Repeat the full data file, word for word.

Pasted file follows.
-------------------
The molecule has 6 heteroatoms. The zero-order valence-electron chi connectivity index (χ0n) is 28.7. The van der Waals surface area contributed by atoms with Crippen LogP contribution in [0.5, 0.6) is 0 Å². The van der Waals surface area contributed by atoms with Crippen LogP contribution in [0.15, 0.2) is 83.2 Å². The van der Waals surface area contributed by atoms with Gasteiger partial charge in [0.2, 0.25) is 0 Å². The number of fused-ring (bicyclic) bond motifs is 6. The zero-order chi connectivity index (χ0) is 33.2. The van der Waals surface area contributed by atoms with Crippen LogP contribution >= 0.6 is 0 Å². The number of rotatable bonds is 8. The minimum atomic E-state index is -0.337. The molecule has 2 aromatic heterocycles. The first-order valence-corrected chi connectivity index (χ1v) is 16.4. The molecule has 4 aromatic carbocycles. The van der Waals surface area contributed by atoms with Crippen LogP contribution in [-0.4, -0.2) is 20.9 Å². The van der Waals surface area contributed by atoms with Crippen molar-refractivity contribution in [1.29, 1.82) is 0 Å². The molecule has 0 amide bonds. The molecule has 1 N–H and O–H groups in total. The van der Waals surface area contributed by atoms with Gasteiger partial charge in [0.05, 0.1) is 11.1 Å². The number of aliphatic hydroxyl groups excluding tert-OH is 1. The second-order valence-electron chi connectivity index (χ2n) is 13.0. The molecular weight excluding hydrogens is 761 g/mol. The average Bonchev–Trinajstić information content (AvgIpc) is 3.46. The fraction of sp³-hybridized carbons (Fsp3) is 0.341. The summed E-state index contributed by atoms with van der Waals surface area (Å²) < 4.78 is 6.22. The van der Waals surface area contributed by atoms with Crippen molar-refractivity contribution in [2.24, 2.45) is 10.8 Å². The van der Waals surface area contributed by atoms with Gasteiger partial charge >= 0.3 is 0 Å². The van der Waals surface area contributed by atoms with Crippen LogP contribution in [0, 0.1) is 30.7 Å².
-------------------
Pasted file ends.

The molecule has 6 heteroatoms. The zero-order valence-electron chi connectivity index (χ0n) is 28.7. The van der Waals surface area contributed by atoms with Crippen LogP contribution in [0.5, 0.6) is 0 Å². The van der Waals surface area contributed by atoms with Crippen LogP contribution in [0.15, 0.2) is 83.2 Å². The van der Waals surface area contributed by atoms with Gasteiger partial charge in [0.2, 0.25) is 0 Å². The number of fused-ring (bicyclic) bond motifs is 6. The zero-order chi connectivity index (χ0) is 33.2. The van der Waals surface area contributed by atoms with Crippen LogP contribution >= 0.6 is 0 Å². The number of rotatable bonds is 8. The minimum atomic E-state index is -0.337. The molecule has 2 aromatic heterocycles. The first-order valence-corrected chi connectivity index (χ1v) is 16.4. The molecule has 4 aromatic carbocycles. The van der Waals surface area contributed by atoms with Crippen LogP contribution in [-0.4, -0.2) is 20.9 Å². The van der Waals surface area contributed by atoms with Crippen molar-refractivity contribution in [1.29, 1.82) is 0 Å². The molecule has 0 amide bonds. The molecule has 1 N–H and O–H groups in total. The van der Waals surface area contributed by atoms with Gasteiger partial charge in [0.05, 0.1) is 11.1 Å². The number of aliphatic hydroxyl groups excluding tert-OH is 1. The second-order valence-electron chi connectivity index (χ2n) is 13.0. The molecular weight excluding hydrogens is 761 g/mol. The average Bonchev–Trinajstić information content (AvgIpc) is 3.46. The fraction of sp³-hybridized carbons (Fsp3) is 0.341. The summed E-state index contributed by atoms with van der Waals surface area (Å²) < 4.78 is 6.22. The van der Waals surface area contributed by atoms with Crippen molar-refractivity contribution in [2.24, 2.45) is 10.8 Å². The van der Waals surface area contributed by atoms with Gasteiger partial charge >= 0.3 is 0 Å². The van der Waals surface area contributed by atoms with Crippen LogP contribution in [0, 0.1) is 30.7 Å².